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I fit a regression with 37 variables to my entire dataset and got regression results. One of the variable is the distance in miles (dist). I believe that my data follows two distinct regimes with respect to this variable dist. Therefore, I am testing for a structural break at each distance points to maximize a ML function.

For each distance break (0 to 58), I subset the data in two and compute the OLS regression for the paired dataset. The optimal distance break is chosen according to these regression residuals by maximizing a likelihood function (not presented here).

for (i in 1:60){
  Chicago.near <- subset(Chicago, loop<=i-1)
  Rnear <- lm(data = Chicago.near, log_price ~ as.factor(year) + .... + dist)
  Chicago.far <- subset(Chicago, loop>i-1)
  Rfar <- lm(data = Chicago.far, log_price ~ as.factor(year) + ... + dist)
  }

While this procedure works, it sets freely the other variables in each regression. However, I want to impose the same coefficients on the other 36 variables (coming from the pooled regression).

How to therefore constrain 36 coefficients in my paired regressions?

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    $\begingroup$ This unusual situation makes one wonder what you are trying to achieve and whether the procedure you describe would be a legitimate way to do it. Could you explain? $\endgroup$ – whuber Jul 21 '17 at 15:37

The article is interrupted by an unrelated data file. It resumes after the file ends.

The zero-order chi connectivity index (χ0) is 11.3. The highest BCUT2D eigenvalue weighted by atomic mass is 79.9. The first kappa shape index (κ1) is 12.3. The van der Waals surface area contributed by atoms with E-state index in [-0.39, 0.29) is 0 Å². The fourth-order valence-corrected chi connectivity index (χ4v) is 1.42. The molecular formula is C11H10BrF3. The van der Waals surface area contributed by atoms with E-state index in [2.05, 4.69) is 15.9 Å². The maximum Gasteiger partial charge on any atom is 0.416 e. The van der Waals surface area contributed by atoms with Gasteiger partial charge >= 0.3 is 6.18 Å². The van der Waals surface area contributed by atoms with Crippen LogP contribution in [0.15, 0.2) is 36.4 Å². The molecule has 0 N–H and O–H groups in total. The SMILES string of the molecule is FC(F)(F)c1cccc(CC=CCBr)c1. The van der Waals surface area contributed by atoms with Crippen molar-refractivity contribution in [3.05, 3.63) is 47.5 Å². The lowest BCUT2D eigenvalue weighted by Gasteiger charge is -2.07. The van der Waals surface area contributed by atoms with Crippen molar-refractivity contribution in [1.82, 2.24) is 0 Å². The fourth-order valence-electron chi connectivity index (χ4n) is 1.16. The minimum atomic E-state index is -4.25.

• $\begingroup$ The new form of your question sounds similar to stats.stackexchange.com/questions/291436. It has a similar solution: use a suitable spline with a knot at the "distance break." $\endgroup$ – whuber Jul 26 '17 at 18:12
  • $\begingroup$ Hi, I however need to get 2 regressions models as I need residuals for both models to compute the tests I'm running. If I combine them with a knot at the "distance break" as suggested, I would obtain only one estimate for σ2, right? $\endgroup$ – Max Jul 27 '17 at 7:16
  • $\begingroup$ That is correct. To model different error variances before and after the break, ideally you would solve the likelihood equations. But there are various ways to get good approximations with the software you have, such as a weighted OLS solution in which the weights are the reciprocals of the estimated error variances from the two separate regressions. Apart from this issue of different error variances, your question is identical to the one asked and answered at stats.stackexchange.com/questions/146959/…: take a look. $\endgroup$ – whuber Jul 27 '17 at 13:52
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    $\begingroup$ Thank you very much @whuber for your answers. It is much appreciated. I definitely need to look further into the MLE solutions to this problem. I am just too knew to R to implement it now. Thanks again. $\endgroup$ – Max Jul 31 '17 at 13:17

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